Adopting new technologies or platforms has accelerated at an unprecedented rate. But it wasn’t always that way. When the telephone first entered the mainstream in 1878, it took 75 years to reach 100 million users, compared to just 16 years for the mobile phone and two and half years for Instagram. Fast forward to today and ChatGPT acquired 100 million users within the first two months of launching.
Technology adoption is accelerating. This is driven by innovation and crucially, “changing consumer behavior,” said Santosh Kumar – VP and Head of Financial Services Solutions for Europe and RoW at HCLTech, during a keynote speech at the Banking Transformation Summit in London.
“When using these consumer platforms people expect a seamless and personalized experience. That experience is exactly what they want from their banks,” he added.
Kari-Anne Clayton, Head of Strategy, Transformation & Risk at NatWest for Retail Digital Technology, who are a client of HCLTech also took part in the keynote, agreed and said: “As a society and as a culture, we're poised to adopt technology and innovation in a quicker and more agile way.”
This is because in the next ten years the world will experience more technological progress than it has in the past 100 years.
In banking terms, this technological shift is demonstrated by the mass adoption of mobile banking, which emerged in 2012. By 2021 in the U.S. two studies from Cornerstone Advisors found that mobile banking penetration had grown to 95 percent in Gen Z users, 91 percent in Millennials, 85 percent in Gen X, 60 percent of Baby Boomers and in 27 percent of Seniors.
Conversational banking, with the rise of chatbots and intelligent and automated interactions followed.
What’s next? Kumar believes there’ll be a “cognitive leap forward in banking.”
He said: “Today, many banks are investing money in leveraging and delivering cognitive AI experiences for their employees, relationship managers and customers. Some of them are adopting this technology to drive operational transformation, personalized content management and the use of generative AI technologies to provide hyper personalized experiences to the customer.”
The Fifth Industrial Revolution
This cognitive leap with personalization at its center has kick started the Fifth Industrial Revolution (5IR), according to Clayton.
5IR describes the collaboration of humans and machines in work and society.
“We're currently living in the Fifth Industrial Revolution, where personalization and innovations like neurological interfacing, as well as sustainability and having an underpinning of environmental, social and corporate governance responsibility are [now the norm],” said Clayton.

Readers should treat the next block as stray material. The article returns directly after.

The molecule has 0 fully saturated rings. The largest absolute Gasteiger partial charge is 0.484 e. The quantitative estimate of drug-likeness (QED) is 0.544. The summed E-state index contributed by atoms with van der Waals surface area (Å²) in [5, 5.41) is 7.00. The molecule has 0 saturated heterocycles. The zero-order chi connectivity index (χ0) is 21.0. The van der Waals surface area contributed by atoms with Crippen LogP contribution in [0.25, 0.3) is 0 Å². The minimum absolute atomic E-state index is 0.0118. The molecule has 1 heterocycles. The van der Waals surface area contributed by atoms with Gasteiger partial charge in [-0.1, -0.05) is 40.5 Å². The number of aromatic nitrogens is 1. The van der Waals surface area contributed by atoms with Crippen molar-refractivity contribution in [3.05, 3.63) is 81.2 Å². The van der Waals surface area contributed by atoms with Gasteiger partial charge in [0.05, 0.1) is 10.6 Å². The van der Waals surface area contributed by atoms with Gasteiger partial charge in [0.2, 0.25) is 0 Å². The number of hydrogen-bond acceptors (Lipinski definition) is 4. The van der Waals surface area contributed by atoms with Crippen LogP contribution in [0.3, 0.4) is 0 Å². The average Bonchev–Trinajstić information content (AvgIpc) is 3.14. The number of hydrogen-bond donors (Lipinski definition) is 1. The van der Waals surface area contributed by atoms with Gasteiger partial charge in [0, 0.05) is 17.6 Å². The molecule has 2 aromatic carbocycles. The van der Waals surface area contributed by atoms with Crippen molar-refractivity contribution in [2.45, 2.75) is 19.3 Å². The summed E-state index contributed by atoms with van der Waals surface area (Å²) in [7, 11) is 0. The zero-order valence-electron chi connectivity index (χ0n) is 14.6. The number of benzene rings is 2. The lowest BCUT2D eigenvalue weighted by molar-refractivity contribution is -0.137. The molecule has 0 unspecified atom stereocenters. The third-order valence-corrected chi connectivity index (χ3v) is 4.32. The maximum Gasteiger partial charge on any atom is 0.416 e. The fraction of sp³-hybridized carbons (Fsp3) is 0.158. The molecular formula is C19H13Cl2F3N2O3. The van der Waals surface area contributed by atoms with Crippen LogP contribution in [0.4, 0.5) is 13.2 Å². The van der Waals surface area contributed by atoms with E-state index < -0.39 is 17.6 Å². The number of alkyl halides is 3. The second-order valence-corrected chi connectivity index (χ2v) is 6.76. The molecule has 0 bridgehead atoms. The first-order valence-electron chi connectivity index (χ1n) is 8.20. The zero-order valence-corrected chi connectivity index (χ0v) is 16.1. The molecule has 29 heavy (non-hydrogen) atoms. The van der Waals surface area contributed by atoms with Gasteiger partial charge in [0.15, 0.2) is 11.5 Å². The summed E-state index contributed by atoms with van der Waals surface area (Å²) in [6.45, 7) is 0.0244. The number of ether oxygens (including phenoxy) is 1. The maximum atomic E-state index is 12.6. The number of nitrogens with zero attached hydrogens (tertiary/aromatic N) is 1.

The catalyst for this new era was the app.com revolution and the resulting ecosystems that were built, following the launch of the iPhone.
This and the emergence of cognitive technologies like generative AI, although not a silver bullet, “will change the face of human and banking interactions for the better,” continued Clayton.
"When you think about chatbots, AI and deep learning, technology will continue to evolve. Technology, in a lot of ways, is great to safely experiment with before productionizing it. But it always comes back to cognition—acquiring knowledge—and trust,” she added.
Even technologies that are considered cutting edge now, will evolve and change. As the banking industry drives transformation through current and future technology trends, maintaining trust in this ecosystem is fundamental to future consumer adoption.
There are three aspects of trust, according to Clayton:
Whether a human or machine, can you do the job? In the context of banking, can you advise me on debit cards, credit cards and mortgages as a human or a chatbot?
Whether a human or machine, can you advise me transparently and honestly?
“This can be a problem with some Large Language Model technologies as they occasionally ‘hallucinate’ answers to questions.”
“It’s a challenge we're investigating, as the key aspect is to supercharge the banking experience safely. If a customer asks for advice and the machine gives something back that’s not entirely true then this may become a liability issue,” said Clayton.
Whether a human or machine, can deliver in the best interests of the customer?
Cognitive banking: The next level
Over the last five years, NatWest, has deployed a chatbot called Cora. Cora is powered by IBM’s Watson, and it does a variety of things, such as changing addresses or phone numbers and helps compare credit and debit cards.
“The pandemic accelerated the adoption of chatbots like Cora, but those capabilities—what was once exciting and a ‘delighter’—soon became the status quo. And with customer at the heart of the experience, it’s about finding what will delight next and keeping those high levels of interest and engagement with our customers.” said Clayton.
Today, some of Cora’s features are linked to the mobile app and the chatbot handles more than ten million conversations a year. NatWest is also training Cora on large language models in a secure setting.
Looking forward, there is a ground swell of possibility and innovation for the next stage of banking transformation. “Concepts like facial recognition, reading and interpreting human moods, response and reaction and even advances in neurotechnology are no longer science-fiction concepts, but rather being experimented with in laboratories worldwide. While we don’t anticipate chatbots to be picking up brainwaves any time soon, the only limitation on innovation is our imagination,” said Clayton.
While this revolution in banking and beyond is exciting, it’s crucial that industries implement cognitive technologies in a responsible manner. They must ensure that unconscious bias at the programming and training stage is stamped out and that the customer understands the AI practices or techniques that they are interacting with.